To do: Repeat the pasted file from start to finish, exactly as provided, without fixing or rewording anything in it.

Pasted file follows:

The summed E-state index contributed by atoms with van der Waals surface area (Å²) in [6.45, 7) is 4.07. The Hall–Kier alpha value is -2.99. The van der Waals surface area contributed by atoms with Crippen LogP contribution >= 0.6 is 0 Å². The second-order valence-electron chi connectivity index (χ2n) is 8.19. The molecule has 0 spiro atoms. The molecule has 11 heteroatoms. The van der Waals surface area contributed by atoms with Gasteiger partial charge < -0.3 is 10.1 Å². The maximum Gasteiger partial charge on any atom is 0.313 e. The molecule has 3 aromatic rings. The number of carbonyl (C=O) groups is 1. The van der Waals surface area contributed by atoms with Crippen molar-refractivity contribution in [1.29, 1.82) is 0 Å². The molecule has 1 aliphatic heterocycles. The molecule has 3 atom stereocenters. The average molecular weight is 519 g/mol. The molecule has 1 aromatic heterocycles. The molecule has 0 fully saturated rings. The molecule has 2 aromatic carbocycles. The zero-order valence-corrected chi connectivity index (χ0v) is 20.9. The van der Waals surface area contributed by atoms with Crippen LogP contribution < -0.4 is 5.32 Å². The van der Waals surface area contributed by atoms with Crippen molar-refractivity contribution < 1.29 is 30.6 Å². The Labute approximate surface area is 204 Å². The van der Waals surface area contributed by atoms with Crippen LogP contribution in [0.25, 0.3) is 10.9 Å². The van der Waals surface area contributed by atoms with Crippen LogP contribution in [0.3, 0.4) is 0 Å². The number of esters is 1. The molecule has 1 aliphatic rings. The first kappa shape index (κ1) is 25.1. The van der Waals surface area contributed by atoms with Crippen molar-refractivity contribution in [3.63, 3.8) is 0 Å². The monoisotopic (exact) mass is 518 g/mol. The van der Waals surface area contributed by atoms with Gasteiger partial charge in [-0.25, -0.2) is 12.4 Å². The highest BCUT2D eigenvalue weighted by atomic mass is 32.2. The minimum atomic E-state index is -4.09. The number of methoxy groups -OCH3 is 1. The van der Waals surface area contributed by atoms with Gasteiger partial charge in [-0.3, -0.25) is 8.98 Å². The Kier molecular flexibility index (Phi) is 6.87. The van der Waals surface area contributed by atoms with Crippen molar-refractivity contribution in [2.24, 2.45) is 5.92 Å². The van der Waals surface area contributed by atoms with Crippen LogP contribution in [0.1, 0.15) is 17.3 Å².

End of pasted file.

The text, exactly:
The summed E-state index contributed by atoms with van der Waals surface area (Å²) in [6.45, 7) is 4.07. The Hall–Kier alpha value is -2.99. The van der Waals surface area contributed by atoms with Crippen LogP contribution >= 0.6 is 0 Å². The second-order valence-electron chi connectivity index (χ2n) is 8.19. The molecule has 0 spiro atoms. The molecule has 11 heteroatoms. The van der Waals surface area contributed by atoms with Gasteiger partial charge < -0.3 is 10.1 Å². The maximum Gasteiger partial charge on any atom is 0.313 e. The molecule has 3 aromatic rings. The number of carbonyl (C=O) groups is 1. The van der Waals surface area contributed by atoms with Crippen molar-refractivity contribution in [1.29, 1.82) is 0 Å². The molecule has 1 aliphatic heterocycles. The molecule has 3 atom stereocenters. The average molecular weight is 519 g/mol. The molecule has 1 aromatic heterocycles. The molecule has 0 fully saturated rings. The molecule has 2 aromatic carbocycles. The zero-order valence-corrected chi connectivity index (χ0v) is 20.9. The van der Waals surface area contributed by atoms with Crippen LogP contribution < -0.4 is 5.32 Å². The van der Waals surface area contributed by atoms with Crippen molar-refractivity contribution < 1.29 is 30.6 Å². The Labute approximate surface area is 204 Å². The van der Waals surface area contributed by atoms with Crippen LogP contribution in [0.25, 0.3) is 10.9 Å². The van der Waals surface area contributed by atoms with Crippen LogP contribution in [0.3, 0.4) is 0 Å². The number of esters is 1. The molecule has 1 aliphatic rings. The first kappa shape index (κ1) is 25.1. The van der Waals surface area contributed by atoms with Crippen molar-refractivity contribution in [3.63, 3.8) is 0 Å². The monoisotopic (exact) mass is 518 g/mol. The van der Waals surface area contributed by atoms with Gasteiger partial charge in [-0.25, -0.2) is 12.4 Å². The highest BCUT2D eigenvalue weighted by atomic mass is 32.2. The minimum atomic E-state index is -4.09. The number of methoxy groups -OCH3 is 1. The van der Waals surface area contributed by atoms with Gasteiger partial charge in [-0.3, -0.25) is 8.98 Å². The Kier molecular flexibility index (Phi) is 6.87. The van der Waals surface area contributed by atoms with Crippen molar-refractivity contribution in [2.24, 2.45) is 5.92 Å². The van der Waals surface area contributed by atoms with Crippen LogP contribution in [0.1, 0.15) is 17.3 Å².